Trans-Pacific Partnership: What lies beneath the rhetoric

Trans-Pacific Partnership: What lies beneath the rhetoricA decade ago, when Trans-Pacific Partnership (TPP) was conceived, it was proposed as a means to promote labour standards, human rights, environmental projections and prosperity in Asia without the use of force or coercion. At its heart, TPP is designed as a business deal that aims at removing barriers to trade between the US and 11 other Pacific Rim countries: Australia, Brunei, Canada, Chile, Japan, Malaysia, Mexico, New Zealand, Peru, Singapore and Vietnam. Considering that these 12 nations together are responsible for about 40% of global gross domestic product (GDP), TPP is expected to lead to far reaching changes in the way trade is carried out across the globe.

Essentially, TPP would reduce or eliminate tariffs (taxes on imports and exports) among signatory countries, making it easier for those countries to trade with each other. It also addresses topics ranging from illegal fishing to climate change to labour rights. The US has been pushing for stricter international enforcement of intellectual property rights, like patents and trademarks under TPP.

In fact, TPP is envisaged to go much beyond a trade deal and attempts to advance standards regarding environmental projection, labour rights, intellectual property, government procurement and state-owned enterprises, mostly due to the success of the GATT and WTO process which has brought down world tariff levels already.

After years of discussions and negotiations, the 12 member countries recently agreed to a final text of the pact. Considering the multi-pronged challenges involved in reaching a pact connecting 12 nations with varied geopolitical histories, this is seen as a significant milestone. If passed by Congress, TPP will give the US a boost in influencing the future shape of an emerging Asia. The partnership has the potential to become President Barack Obama’s biggest foreign policy success on par with the Iran deal and opening of Cuba. Also, TPP would enhance and speed up Obama’s ‘Asia pivot’ strategy (which is supposed to be a comprehensive strategy encompassing economics and diplomacy as well as security), aimed at a larger role in reshaping the geopolitical and business climate in the continent.

As for Japan, a key Asian member in the group, TPP will help it strengthen its influence in Asia as a shaper of business agenda and also to enhance the presence of the US as its ally in the region which would also help it counterbalance the dominance in trade and geopolitics of bigger neighbour China.


For Canada and Mexico, two key members from the American continent which are already part of North American Free Trade Agreement (NAFTA)—a trade deal that took effect in 1994 under the Clinton administration by getting rid of most tariffs on goods traded among the US, Canada and Mexico—TPP would further expand the scope of trade at a global scale. Central America Free Trade Agreement (CAFTA), which came into effect a decade later and essentially extended NAFTA provisions to five Central American nations, is compared with TPP though its scope is limited to enhancement of trade among countries within the American continent.

However, over a decade since TPP was originally conceived, it has undergone a significant change in terms of its ambitions. According to critics, this has already made it a threat to smaller peers, especially when it comes to intellectual property. Over the years, lobbyists, lawyers and corporate money are said to have corrupted its core; liberal idea of enhancing free flow of trade and turned it into something more questionable. More than a ploy by the US to use it as a hedging strategy to counterbalance China’s rise, TPP is seen by critics as a means to protect interests of big corporates, especially multinational pharma firms, as the TPP envisages provisions that would restrict access to affordable generic drugs that are relied upon by millions of people in the emerging world. Some international health groups like Doctors Without Borders have already voiced their strong opposition to TPP on the grounds that it would strengthen intellectual property laws in ways that could clearly restrict access to generic drugs in poor nations.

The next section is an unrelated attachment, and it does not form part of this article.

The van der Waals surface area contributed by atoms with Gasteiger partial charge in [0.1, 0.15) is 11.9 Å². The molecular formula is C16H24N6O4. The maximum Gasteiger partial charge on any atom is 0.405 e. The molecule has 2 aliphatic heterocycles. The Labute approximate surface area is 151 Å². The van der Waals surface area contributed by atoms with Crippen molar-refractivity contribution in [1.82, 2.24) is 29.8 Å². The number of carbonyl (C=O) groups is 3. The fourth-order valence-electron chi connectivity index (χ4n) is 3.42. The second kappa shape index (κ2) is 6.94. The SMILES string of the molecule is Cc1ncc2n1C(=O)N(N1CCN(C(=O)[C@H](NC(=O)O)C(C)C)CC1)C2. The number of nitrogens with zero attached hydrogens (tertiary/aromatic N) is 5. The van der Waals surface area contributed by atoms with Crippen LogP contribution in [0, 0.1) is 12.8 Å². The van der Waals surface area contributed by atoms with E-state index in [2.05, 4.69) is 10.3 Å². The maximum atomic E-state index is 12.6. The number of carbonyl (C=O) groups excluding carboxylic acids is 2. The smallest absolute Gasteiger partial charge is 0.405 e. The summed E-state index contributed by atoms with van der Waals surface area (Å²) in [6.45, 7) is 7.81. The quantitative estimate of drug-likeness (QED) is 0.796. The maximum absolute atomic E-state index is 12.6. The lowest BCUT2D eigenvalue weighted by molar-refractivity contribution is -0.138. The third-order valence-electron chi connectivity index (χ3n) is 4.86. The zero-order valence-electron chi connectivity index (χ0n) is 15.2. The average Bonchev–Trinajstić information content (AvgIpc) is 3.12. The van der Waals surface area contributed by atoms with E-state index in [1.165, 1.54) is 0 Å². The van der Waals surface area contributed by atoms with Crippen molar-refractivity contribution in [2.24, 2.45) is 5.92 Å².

In June this year, President Obama’s attempt to seek ‘fast-track’ trade-promotion authority (TPA)—the right to negotiate TPP and other trade agreements which Congress could then approve or reject, but not amend—faced stiff opposition from fellow Democrats, mostly on the ground that the pact would enhance transition of job opportunities from the US to its less costly TPP peer nations, especially those in Asia, while Obama’s political attorneys argued that ongoing rhetoric about the threat to America from low-wage manufacturing hubs is exaggerated and that killing TPP would not bring factory chimneys and steel mills back to the US.

While a lot of Democrats in Congress oppose it largely due to the lack of transparency during the closed-door negotiations and possible threat to job security to some US workers, labour and environmental groups are sceptical and argue that TPP focuses more on increasing corporate profits than on protecting American jobs and wages. They also share the view that TPP would it make it easier for the US-based firms to move jobs offshore, substituting American workers for lower-paid foreign labour.

Critics also say the US attempt to project TPP as a way to curb the rising power of China is questionable and counterproductive. TPP would be worth more if China is a part of it and America’s long-term interests are best served by incorporating the Asian giant into a rules-based economic system, they added.
(Image: Indiatimes)